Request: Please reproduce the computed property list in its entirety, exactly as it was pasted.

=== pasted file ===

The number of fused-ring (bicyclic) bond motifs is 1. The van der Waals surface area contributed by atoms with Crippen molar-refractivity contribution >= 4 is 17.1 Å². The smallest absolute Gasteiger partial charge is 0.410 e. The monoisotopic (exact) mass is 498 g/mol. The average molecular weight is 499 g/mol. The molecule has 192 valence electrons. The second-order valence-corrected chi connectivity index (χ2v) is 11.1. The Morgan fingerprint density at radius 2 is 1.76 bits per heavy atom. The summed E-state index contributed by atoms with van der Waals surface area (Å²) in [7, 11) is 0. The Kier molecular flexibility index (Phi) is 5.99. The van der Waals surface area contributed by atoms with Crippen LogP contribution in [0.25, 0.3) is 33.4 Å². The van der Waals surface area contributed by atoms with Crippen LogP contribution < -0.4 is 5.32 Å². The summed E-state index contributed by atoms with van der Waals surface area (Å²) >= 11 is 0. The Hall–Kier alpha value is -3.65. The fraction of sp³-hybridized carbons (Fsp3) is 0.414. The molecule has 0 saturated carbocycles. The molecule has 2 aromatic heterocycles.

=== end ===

The number of fused-ring (bicyclic) bond motifs is 1. The van der Waals surface area contributed by atoms with Crippen molar-refractivity contribution >= 4 is 17.1 Å². The smallest absolute Gasteiger partial charge is 0.410 e. The monoisotopic (exact) mass is 498 g/mol. The average molecular weight is 499 g/mol. The molecule has 192 valence electrons. The second-order valence-corrected chi connectivity index (χ2v) is 11.1. The Morgan fingerprint density at radius 2 is 1.76 bits per heavy atom. The summed E-state index contributed by atoms with van der Waals surface area (Å²) in [7, 11) is 0. The Kier molecular flexibility index (Phi) is 5.99. The van der Waals surface area contributed by atoms with Crippen LogP contribution in [0.25, 0.3) is 33.4 Å². The van der Waals surface area contributed by atoms with Crippen LogP contribution < -0.4 is 5.32 Å². The summed E-state index contributed by atoms with van der Waals surface area (Å²) >= 11 is 0. The Hall–Kier alpha value is -3.65. The fraction of sp³-hybridized carbons (Fsp3) is 0.414. The molecule has 0 saturated carbocycles. The molecule has 2 aromatic heterocycles.